It should come as no surprise that cash has been steadily declining in popularity over the last few years. 98 percent of adults in the UK now have debit cards, and one in six of the population have gone even further by embracing mobile payment services. One in ten describe their lifestyle as ‘largely cashless.’
The same pick ‘n’ mix approach people now take when it comes to music, television or the news is expanding into payments, as consumers take advantage of new technologies to pay in a way that suits them. – Stephen Jones, Chief Executive of UK Finance
Cash – which ten years ago accounted for 60 percent of payments in the UK – has conceded its throne to debit cards, and dropped to 28 percent of all transactions.
So, are notes and coins becoming a thing of the past?
The case for cash
According to a recent UK Finance report, cash won’t be going anywhere quite yet. They predict that the payment method will continue to decline in popularity, but will still represent around a tenth of all payments in 2028.
Despite the population’s resounding support of digital payments, an Access to Cash review estimated that 97 percent of us still carry an average of £41 with us every day. Why? 67 percent like to pay for smaller purchases with physical money, and over half say it gives them peace of mind.
There’s also a significant amount of support for keeping cash alive from a social perspective. The same Access to Cash study found that eight million UK adults would ‘struggle to cope’ in a completely cashless society. Nearly four million people live in rural areas with no access to the internet, but the hardest-hit would likely be the majority of over-55s and low-income earners that are not able to use mobile banking. The seriousness of the issue was highlighted in Philadelphia, Pennsylvania which, as of July 2019, now legally requires retailers to accept cash.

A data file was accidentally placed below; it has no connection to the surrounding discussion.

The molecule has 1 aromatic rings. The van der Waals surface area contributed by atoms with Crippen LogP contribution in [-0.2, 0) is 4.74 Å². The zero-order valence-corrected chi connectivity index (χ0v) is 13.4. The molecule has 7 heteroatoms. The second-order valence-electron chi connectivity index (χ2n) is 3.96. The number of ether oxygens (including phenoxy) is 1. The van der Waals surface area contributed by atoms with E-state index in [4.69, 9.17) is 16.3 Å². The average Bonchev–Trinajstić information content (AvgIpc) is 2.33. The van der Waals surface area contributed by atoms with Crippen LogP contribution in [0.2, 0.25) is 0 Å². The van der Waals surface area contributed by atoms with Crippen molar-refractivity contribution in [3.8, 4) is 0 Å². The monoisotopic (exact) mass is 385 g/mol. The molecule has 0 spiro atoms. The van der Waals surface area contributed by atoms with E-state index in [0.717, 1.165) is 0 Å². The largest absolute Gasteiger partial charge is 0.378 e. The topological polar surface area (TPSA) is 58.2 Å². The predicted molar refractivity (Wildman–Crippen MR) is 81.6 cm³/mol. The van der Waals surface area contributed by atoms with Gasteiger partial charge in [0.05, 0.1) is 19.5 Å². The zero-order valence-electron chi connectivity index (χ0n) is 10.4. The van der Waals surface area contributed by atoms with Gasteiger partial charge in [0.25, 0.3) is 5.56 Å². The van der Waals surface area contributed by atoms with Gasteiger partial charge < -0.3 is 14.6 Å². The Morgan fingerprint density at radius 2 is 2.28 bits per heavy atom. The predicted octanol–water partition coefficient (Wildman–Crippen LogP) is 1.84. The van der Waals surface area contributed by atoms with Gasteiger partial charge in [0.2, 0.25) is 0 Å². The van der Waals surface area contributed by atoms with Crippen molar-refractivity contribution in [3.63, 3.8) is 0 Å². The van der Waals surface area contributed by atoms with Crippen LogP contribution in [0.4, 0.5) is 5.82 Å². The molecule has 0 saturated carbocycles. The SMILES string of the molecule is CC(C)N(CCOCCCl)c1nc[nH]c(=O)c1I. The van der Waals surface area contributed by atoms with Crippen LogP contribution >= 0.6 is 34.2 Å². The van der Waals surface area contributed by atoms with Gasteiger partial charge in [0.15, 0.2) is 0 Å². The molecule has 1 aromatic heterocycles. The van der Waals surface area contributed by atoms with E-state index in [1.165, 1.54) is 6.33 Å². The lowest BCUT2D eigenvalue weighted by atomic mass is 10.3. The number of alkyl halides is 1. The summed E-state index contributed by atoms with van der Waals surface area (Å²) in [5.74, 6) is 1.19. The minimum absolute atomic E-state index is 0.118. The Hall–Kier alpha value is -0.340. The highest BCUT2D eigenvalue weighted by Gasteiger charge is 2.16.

It’s unlikely that the UK will become an entirely cashless society any time soon, but this doesn’t mean that modern payment methods won’t continue to thrive.
The aforementioned UK Finance report found that while the older segment of the population weren’t quite ready to make the switch to digital, the number of over-65s that made a contactless payment rose by 50 percent between 2017 and 2018. There’s also evidence that the majority of older people and low-income earners would be interested in education sessions to get them online and using digital payment methods.
In the next decade, we probably won’t see a complete eradication of notes and coins, but a steadily increasing preference for digital payments. Amongst younger UK adults, the proportion of those living a ‘cashless’ lifestyle rises above the national average to around 17 percent, making it likely that the UK is set to hold its third-place spot for ‘most cashless’ country in the world, behind Canada and Sweden.
While the UK may not be completely cash-free in the next ten years, it’s got a population that are embracing mobile, contactless and card payments more consistently than almost anywhere else in the world. It’s never been more convenient and efficient to make a payment, but with £10 billion still being withdrawn from ATMs each month, people still want to have a choice of payment methods – no matter how old-fashioned they may be.